Mount Sinai’s Joy S. Reidenberg, PhD, Part of Documentary Series Honored by British Academy of Film and Television Arts

Dr. Reidenberg is a featured anatomist on the award-winning wildlife documentary series “Inside Nature’s Giants.”

New York, NY
 – June 11, 2010 /Press Release/  –– 

Inside Nature’s Giants, a wildlife documentary series airing in the United Kingdom that explores the anatomy of the world’s largest animals, won a British Academy of Film and Television Arts (BAFTA) Award in the category of “Specialist Factual.”  Joy S. Reidenberg, PhD, Professor in the Center for Anatomy and Functional Morphology, Department of Medical Education at Mount Sinai School of Medicine is the series’ featured anatomist. The awards were presented June 6 at The Palladium in London, England.

The BAFTAs are the British equivalent of the Emmys. The "Specialist Factual" category includes programs in the Arts, Religion, History, Natural History, and Science. A US version of the show titled Raw Anatomy airs on the National Geographic Channel.

For Inside Nature's Giants, Dr. Reidenberg investigated the anatomy of a fin whale, a giraffe, an elephant and a crocodile, demonstrating the unique and the common features of these animals and how those features evolved to adapt them to their unique environments.  Particularly striking were the intestinal adaptations across the different animals and finding the remnant of the hip in the whale, the giraffe’s extraordinarily long nerve to the larynx, the elephant’s trunk musculature and ear blood vessel network, and the crocodile’s armored skin and fascinating double circulatory system. Season two of the series, currently airing on Channel 4 in the UK,examines a great white shark, Burmese python, lion, tiger, and giant squid.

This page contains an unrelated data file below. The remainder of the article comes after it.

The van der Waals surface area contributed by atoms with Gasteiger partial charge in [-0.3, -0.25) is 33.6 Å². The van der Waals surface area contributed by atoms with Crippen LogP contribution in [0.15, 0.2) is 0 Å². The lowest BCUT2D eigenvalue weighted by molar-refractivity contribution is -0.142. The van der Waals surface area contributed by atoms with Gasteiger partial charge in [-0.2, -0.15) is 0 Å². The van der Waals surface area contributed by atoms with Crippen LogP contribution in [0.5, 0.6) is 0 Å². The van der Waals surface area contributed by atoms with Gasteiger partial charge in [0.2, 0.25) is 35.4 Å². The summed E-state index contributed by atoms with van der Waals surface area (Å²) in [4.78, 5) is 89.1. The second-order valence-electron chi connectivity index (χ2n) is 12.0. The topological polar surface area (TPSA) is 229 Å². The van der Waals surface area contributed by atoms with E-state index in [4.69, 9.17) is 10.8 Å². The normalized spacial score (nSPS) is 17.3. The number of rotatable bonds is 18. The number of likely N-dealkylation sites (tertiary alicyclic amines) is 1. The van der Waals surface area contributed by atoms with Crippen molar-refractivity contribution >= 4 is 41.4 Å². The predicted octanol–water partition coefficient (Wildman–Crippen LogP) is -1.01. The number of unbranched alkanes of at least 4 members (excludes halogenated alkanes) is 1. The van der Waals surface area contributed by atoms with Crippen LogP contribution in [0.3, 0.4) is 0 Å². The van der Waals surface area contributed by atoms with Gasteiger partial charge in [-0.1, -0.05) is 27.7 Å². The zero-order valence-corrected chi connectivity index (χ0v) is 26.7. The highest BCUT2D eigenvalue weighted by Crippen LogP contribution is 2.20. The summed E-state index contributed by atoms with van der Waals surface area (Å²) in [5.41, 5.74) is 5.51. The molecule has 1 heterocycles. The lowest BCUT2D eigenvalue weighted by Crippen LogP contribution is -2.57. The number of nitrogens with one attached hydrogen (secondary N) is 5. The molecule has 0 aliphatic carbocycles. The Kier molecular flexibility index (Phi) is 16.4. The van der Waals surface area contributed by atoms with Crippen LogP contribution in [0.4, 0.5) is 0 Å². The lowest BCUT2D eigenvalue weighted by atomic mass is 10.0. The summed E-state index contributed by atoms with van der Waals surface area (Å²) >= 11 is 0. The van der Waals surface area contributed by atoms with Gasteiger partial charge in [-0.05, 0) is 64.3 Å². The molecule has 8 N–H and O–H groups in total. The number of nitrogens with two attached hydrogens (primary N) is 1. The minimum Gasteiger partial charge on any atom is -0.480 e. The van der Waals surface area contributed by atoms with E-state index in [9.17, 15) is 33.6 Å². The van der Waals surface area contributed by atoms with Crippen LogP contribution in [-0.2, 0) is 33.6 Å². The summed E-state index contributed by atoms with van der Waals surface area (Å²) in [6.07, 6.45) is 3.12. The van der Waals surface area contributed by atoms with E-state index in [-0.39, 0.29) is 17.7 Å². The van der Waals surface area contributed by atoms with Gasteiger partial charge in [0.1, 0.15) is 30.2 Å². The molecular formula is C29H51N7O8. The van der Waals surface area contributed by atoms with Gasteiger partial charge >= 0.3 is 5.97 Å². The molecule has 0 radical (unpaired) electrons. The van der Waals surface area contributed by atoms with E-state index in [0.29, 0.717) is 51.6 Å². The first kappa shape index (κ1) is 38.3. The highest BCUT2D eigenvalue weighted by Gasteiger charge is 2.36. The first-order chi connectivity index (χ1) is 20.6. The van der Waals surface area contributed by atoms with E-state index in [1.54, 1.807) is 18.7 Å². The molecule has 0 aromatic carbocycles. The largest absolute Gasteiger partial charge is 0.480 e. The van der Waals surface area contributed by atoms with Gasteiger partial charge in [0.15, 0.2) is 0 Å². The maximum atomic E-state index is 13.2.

Dr. Reidenberg's research lab at Mount Sinai examines the comparative anatomy, development, and evolution of the mammalian upper respiratory tract, focusing on breathing, swallowing, and vocalizing abilities relevant to clinical disorders. She was asked to participate in an episode involving the dissection of a whale, and soon after was invited to join the program as a series regular.

"The producers at Windfall Films had already started production on the series when they found out about a dying whale stranded on the shore of Ireland. They quickly decided to add it on to the episode list and needed to find someone who knew how to dissect a whale," said Dr. Reidenberg. "They got my name, and within hours I was on a plane to Ireland. Then, when they realized I had a broader-based knowledge in anatomy, they asked me to join them for the other episodes. I jumped at the chance, because it’s really an exciting project to be a part of.  And winning a BAFTA is the icing on the cake."

About The Mount Sinai Medical Center
The Mount Sinai Medical Center encompasses both The Mount Sinai Hospital and Mount Sinai School of Medicine. Established in 1968, Mount Sinai School of Medicine is one of few medical schools embedded in a hospital in the United States. It has more than 3,400 faculty in 32 departments and 15 institutes, and ranks among the top 20 medical schools both in National Institute of Health funding and by U.S. News & World Report.  The school received the 2009 Spencer Foreman Award for Outstanding Community Service from the Association of American Medical Colleges.

The Mount Sinai Hospital, founded in 1852, is a 1,171-bed tertiary- and quaternary-care teaching facility and one of the nation’s oldest, largest and most-respected voluntary hospitals.  In 2009, U.S. News & World Report ranked The Mount Sinai Hospital among the nation’s top 20 hospitals based on reputation, patient safety, and other patient-care factors.  Nearly 60,000 people were treated at Mount Sinai as inpatients last year, and approximately 530,000 outpatient visits took place.

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